On View June 19, 2014 - August 01, 2014
For my third show at CRG Gallery (as Robert Buck), I’m exhibiting eight paintings from three new bodies of work: “At the end of the day…”; The Letter! The Litter!; and Figure of Speech. Aware of obstacles and repetition, the question was how to handle the death drive as it operates in hypermodernity, and via myself, as subject. Each series formally relies on the grid, relative to its current guise in Photoshop and GPS satellites, but only in order to disturb it. The new work both recapitulates and forecasts the development of my art.
“At the end of the day…” paintings rekindle a recent headline-news event, an inexplicable, yet no longer uncommon, random act of violence or maleficence. A single image of what happened, or its aftermath, salvaged from scores of images dumped on the inter-net, is cropped, flipped, inverted, multiplied, and printed on canvas. Disrupting the digitally generated mosaic is a silkscreened image of an organically occurring pattern in nature, one with a subliminal link to the event. At first glance the image-event lattice is likely to be apperceived as wallpaper, fabric, or décor; but look again, and the trellis of recurring images isn’t the trauma but a screen against it. Against this incessant backdrop, it’s not easy to know what is “natural” and what is not.
The Letter! The Litter! canvases are embellished transcriptions of scraps of writing I find on the street, discarded or lost remainders of a correspondence, diary, or publication. I pair the littered words with the pattern or print of factory-made fabric, which is stretched as canvas. The printed pattern is re-worked with acrylic paint and dressmaking materials, such as safety pins or grommets, which I use to make words or letters. In 2014, using garment fabric as canvas is an immediately identifiable “ready-to-wear” means to detain the eye and cipher the body. It’s also a nod to Duchamp having divined the readymade with the introduction of pre- mixed manufactured pigments in a tube – there is no “blank canvas”, the mark was made.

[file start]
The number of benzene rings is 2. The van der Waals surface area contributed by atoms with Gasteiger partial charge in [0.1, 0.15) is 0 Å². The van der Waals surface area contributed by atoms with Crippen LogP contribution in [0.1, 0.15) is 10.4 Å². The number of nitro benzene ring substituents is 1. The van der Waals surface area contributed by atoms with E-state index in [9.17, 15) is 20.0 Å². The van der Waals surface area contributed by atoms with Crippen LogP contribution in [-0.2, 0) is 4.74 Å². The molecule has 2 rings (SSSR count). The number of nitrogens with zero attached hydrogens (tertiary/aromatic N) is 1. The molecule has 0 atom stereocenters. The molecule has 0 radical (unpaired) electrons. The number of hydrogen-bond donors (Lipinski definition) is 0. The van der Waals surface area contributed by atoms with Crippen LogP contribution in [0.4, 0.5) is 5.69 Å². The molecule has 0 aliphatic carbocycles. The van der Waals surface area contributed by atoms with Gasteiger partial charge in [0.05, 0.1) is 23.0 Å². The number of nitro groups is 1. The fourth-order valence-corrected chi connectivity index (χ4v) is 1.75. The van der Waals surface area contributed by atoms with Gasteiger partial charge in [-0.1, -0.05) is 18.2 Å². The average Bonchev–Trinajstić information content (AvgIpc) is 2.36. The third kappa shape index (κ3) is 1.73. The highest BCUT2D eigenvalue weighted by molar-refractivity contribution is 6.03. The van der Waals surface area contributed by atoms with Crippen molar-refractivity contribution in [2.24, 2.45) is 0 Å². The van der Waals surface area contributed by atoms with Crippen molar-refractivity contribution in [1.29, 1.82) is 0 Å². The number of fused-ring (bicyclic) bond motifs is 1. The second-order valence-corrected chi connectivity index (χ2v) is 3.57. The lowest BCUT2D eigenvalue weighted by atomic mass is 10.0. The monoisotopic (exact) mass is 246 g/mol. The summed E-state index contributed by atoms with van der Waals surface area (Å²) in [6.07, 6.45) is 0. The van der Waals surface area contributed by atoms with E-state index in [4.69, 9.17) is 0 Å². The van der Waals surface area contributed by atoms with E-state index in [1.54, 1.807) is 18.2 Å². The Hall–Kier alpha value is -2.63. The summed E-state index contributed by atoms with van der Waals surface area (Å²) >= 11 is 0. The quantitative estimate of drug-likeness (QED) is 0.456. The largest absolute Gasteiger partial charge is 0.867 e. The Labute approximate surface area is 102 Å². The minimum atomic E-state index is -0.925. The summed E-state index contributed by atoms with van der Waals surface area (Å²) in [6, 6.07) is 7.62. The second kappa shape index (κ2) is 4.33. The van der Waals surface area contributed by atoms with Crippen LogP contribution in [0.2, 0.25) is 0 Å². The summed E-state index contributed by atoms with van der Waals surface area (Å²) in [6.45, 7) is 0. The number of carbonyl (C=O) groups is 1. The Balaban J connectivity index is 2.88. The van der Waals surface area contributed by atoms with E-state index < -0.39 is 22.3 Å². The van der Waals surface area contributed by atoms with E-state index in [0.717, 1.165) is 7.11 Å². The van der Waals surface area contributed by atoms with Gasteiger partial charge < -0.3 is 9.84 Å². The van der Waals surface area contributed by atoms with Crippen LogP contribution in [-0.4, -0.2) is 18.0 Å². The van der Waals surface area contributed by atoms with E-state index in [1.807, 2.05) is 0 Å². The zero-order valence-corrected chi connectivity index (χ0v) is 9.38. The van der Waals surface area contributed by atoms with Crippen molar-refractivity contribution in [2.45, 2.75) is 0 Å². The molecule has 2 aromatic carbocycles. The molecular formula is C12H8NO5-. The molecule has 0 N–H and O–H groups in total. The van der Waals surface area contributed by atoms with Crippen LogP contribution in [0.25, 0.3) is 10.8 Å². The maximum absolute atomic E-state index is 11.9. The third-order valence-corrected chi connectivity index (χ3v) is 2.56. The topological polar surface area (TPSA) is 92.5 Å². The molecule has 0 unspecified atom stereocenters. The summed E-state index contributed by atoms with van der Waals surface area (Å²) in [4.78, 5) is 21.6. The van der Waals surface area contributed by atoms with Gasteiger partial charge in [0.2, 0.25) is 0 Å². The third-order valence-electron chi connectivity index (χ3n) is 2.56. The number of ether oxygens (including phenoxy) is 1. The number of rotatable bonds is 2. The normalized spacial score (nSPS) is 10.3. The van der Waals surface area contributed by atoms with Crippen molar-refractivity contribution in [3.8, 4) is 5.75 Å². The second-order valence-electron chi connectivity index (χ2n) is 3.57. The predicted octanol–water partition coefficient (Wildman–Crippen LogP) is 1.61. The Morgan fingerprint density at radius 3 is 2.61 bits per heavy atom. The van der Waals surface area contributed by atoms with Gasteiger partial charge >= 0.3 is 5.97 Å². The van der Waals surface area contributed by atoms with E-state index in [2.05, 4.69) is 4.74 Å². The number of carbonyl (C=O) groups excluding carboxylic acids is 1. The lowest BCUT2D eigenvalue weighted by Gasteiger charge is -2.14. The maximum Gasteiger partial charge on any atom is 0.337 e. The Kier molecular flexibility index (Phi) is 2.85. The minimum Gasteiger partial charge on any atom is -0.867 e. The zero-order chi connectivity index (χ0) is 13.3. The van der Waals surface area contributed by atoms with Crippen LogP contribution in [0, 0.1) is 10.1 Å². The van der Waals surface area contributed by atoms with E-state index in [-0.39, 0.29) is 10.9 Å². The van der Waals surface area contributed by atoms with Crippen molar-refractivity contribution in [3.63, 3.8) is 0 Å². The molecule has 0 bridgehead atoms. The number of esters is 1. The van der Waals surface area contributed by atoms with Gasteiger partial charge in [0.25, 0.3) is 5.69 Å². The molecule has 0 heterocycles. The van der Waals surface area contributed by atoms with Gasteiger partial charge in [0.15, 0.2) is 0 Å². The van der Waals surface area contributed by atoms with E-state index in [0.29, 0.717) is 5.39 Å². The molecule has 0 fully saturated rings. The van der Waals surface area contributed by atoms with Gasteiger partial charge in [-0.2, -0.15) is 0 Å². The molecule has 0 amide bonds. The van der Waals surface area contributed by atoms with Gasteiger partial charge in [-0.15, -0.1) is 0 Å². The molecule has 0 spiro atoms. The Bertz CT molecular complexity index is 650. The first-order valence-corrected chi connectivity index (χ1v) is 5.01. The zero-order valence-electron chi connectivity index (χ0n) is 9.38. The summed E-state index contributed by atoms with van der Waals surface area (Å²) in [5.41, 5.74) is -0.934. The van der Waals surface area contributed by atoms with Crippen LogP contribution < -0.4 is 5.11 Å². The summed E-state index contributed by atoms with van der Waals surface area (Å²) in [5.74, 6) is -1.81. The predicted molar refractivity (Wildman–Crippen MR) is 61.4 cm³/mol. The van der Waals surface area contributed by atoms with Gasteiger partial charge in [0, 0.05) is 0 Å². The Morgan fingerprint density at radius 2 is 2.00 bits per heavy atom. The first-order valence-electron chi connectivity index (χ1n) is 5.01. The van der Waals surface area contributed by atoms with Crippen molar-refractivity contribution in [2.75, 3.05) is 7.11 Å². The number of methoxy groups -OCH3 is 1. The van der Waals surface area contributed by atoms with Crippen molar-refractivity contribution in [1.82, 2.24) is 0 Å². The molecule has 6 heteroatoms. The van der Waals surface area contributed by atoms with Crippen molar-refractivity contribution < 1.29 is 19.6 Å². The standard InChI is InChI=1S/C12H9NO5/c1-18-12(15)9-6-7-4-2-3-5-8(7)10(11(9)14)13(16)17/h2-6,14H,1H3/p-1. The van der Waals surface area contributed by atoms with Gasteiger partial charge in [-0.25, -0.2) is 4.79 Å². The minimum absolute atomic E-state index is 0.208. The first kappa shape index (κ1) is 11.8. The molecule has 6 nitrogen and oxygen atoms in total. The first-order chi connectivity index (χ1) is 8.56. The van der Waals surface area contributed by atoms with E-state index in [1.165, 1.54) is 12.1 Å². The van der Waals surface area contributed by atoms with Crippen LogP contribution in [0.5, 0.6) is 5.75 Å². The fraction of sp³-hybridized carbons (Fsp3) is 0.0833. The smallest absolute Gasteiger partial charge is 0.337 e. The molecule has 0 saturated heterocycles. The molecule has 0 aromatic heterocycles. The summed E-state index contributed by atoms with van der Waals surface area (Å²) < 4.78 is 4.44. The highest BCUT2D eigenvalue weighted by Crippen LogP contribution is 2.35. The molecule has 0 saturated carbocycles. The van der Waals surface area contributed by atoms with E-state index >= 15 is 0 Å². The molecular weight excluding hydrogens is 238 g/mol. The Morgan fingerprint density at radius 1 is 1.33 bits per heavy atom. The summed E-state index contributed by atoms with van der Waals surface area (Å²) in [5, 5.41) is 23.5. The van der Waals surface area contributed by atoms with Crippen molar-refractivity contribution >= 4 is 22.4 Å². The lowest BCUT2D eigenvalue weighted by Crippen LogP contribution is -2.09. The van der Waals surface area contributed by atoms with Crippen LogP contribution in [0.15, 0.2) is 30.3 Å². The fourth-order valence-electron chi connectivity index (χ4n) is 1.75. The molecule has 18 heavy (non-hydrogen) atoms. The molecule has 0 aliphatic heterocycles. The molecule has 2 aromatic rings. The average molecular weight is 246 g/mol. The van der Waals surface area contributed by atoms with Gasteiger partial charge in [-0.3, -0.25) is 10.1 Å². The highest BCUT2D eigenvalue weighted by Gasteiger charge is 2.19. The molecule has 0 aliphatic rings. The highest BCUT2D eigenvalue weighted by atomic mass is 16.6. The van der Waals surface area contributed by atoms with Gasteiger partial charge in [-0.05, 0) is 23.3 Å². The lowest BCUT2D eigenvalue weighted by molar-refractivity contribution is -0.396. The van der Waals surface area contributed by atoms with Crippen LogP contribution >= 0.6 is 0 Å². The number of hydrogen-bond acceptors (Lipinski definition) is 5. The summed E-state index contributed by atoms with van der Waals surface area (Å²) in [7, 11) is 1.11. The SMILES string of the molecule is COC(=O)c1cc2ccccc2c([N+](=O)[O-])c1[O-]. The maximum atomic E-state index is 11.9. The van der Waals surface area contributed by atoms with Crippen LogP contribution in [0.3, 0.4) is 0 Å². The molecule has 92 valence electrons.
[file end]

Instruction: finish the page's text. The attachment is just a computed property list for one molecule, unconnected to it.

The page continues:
The diptych Figure of Speech (“Father Christmas”) is about the body itself as littered by language, in which the right-hand canvas modifies associations triggered by the left-hand one. Store bought fabric is again the ground, and I reiterate or “break” the pattern with assorted gestures, including “Dear Santa” letters copied from a west Texas local newspaper. The work was inspired by a homophonic word play of the expression “Father Christmas” that appeared in a dream. This is the most autobiographical work in the show; a direct attempt to make sense of the havoc caused by the death of my seven year-old brother when I was six.
Painting, in the 21st Century, transpired for me as an alternate timeframe while making these canvases; an endeavor that harbors a growing paradox: the body as obsolete, waste product, yet real, the necessary substance with which to fulfill the impossible injunction to “enjoy better”.